It defies common volleyball logic that big hitters can come in small packages, but the Missouri volleyball team got a big gift from 5-foot-11-inch Lauren Nuckolls on Sunday at the Hearnes Center.
Nuckolls, who didn't even play in nine of Missouri's 14 conference matches, went 19-of-39 with two errors for a .436 hitting percentage. Nuckoll's career day led Missouri to a 25-15, 25-17, 25-20 sweep of Oklahoma.
After the match, the question was posed to coach Wayne Kreklow, "What exactly got into Lauren?"
"I don't know but I want to bottle it and sell it," Kreklow said.
After losing to Oklahoma 3-1 in Norman, Okla., in late September, Kreklow and assistant coach Chen Feng felt Missouri (12-12, 6-8 Big 12) failed to take advantage of a soft-hitting Oklahoma (10-14, 6-10) team. While a constant stream of roll shots allowed sophomore libero Caitlyn Vann to rack up 33 digs in Norman, Missouri failed to put the "free" rallies away.
The Tigers had no such problem in Sunday's rematch, hitting .300 on the afternoon.
Sophomore Weiwen Wang and junior Lei Wang both hit better than .400 on a day when Missouri's big hitter, sophomore Julianna Klein, managed only eight kills on 40 swings. But nothing took the spotlight away from Nuckolls' performance.
"I only get certain limited chances, so I had to come out and do it big when I got the start," Nuckolls said.
Nuckolls, who confirmed that the match against Oklahoma was a statement match for her, said that while she didn't think it would happen this way, she's always felt ready to contribute despite her limited playing time.
"It's always frustrating, especially games when we would lose, and I would feel like I could help out the team. That's the most frustrating," Nuckolls said. "But you can't do anything about that so I've always just been ready for when he needs me."
Nuckolls' playing time kept sophomore Catie Wilson off the floor, a lineup change that Kreklow said was made to try to improve Missouri's hitting percentage.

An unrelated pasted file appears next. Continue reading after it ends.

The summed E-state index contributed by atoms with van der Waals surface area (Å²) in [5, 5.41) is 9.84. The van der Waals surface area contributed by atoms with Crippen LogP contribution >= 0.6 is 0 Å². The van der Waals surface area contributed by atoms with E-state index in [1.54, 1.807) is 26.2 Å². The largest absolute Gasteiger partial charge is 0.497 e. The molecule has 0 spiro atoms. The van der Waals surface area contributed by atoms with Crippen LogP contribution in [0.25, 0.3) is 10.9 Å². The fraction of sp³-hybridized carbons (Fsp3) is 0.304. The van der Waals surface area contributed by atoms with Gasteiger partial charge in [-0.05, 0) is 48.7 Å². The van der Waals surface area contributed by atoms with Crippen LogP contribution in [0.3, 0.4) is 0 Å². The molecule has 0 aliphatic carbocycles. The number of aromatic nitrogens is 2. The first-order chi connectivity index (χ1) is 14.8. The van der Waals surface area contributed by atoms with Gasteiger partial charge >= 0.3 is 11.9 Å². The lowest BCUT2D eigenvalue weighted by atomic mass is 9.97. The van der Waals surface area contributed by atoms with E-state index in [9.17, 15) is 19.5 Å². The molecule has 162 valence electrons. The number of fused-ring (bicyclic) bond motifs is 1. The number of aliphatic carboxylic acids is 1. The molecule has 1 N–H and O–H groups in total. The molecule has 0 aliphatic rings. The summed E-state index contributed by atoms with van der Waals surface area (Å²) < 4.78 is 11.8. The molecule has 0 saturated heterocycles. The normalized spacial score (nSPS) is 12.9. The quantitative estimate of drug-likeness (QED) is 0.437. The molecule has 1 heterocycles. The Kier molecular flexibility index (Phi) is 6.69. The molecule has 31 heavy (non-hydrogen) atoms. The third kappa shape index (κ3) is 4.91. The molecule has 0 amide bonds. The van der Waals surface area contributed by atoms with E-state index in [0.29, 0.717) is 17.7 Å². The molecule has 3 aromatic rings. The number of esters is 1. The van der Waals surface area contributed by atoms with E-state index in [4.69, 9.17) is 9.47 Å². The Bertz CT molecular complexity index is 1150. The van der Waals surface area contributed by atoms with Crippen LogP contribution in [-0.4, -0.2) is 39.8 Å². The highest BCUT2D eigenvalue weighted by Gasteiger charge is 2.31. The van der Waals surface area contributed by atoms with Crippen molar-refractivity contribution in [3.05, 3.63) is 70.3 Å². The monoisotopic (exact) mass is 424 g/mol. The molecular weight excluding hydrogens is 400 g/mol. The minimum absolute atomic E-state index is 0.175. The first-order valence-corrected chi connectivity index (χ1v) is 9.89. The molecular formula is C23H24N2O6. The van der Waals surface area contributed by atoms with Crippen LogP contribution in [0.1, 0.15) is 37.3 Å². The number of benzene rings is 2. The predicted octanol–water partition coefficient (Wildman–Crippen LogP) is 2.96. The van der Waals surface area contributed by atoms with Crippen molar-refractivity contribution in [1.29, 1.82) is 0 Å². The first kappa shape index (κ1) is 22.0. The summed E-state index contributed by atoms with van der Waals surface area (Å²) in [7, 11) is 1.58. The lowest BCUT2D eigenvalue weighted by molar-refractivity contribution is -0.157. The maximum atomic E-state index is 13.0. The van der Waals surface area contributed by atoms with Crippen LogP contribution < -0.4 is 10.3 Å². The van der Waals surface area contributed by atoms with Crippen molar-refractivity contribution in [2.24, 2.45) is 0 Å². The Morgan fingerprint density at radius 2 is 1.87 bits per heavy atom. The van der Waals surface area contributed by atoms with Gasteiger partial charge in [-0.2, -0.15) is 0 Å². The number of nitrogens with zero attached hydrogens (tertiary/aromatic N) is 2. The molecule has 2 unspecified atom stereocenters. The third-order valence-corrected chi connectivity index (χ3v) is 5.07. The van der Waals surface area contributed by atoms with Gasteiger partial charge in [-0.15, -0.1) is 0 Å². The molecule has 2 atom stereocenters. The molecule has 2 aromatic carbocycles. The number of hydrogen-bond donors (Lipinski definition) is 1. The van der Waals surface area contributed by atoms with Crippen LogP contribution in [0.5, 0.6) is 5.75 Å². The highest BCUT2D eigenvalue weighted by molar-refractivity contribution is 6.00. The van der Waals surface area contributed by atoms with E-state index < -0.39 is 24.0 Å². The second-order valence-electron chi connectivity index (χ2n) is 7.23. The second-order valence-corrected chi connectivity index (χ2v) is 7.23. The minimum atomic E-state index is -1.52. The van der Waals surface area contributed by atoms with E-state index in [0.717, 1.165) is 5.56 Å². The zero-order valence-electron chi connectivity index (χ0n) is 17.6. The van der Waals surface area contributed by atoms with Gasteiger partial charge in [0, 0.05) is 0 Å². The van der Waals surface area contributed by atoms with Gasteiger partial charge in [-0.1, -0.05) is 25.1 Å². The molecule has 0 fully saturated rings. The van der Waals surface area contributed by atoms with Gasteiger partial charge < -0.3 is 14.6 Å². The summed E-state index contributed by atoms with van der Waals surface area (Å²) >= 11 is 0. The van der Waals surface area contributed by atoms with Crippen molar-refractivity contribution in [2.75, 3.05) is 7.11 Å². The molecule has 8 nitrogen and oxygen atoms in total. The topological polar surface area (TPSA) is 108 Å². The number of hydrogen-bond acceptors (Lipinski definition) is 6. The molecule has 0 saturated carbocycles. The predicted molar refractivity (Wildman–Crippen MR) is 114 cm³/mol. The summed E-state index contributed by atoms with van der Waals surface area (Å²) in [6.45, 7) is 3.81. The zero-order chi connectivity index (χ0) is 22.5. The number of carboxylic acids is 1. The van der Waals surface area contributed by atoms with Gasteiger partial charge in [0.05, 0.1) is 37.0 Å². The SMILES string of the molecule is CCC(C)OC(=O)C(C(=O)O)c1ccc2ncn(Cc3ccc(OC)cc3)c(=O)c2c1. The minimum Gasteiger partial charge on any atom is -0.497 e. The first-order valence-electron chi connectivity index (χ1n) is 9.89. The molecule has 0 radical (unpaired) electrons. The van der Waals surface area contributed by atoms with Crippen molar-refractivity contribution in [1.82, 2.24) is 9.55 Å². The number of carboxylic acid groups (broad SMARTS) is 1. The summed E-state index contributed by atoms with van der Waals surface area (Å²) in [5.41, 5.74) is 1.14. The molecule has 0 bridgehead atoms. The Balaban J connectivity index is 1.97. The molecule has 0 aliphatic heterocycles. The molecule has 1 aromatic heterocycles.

But, arguably most impressive was Missouri's blocking ability. By unofficial count, Missouri had at least four block-kills in the first set, most at the hands of juniors Lei Wang and Amanda Hantouli. Missouri outblocked Oklahoma 9-3 on the day.
Kreklow gambled by moving junior Megan Wilson across the floor, which ultimately paid off.
"Blocking is icing on the cake," Kreklow said. "We made the decision to gamble with blocking a little bit on the left side because Megan is a good big block over there to try to generate a little bit more offense."
Missouri held Oklahoma sophomore Francie Ekwerekwu, who had 13 kills in the match in Norman, to 5-of-23 hitting with four errors. Ekwerekwu was forced to deal with several low sets from freshman setter Brianne Barker.
The win, which Lei Wang said counted as a measure of revenge for Missouri's poor play in Norman in September, kept Missouri's slim tournament hopes alive, a fact that was not lost on the match's star.
"Obviously, we can't lose games right now," Nuckolls said. "We don't want to lose any game ever, but now is when we can't lose games, so in a way, we need to have any little bit of confidence. This game will help up in that aspect."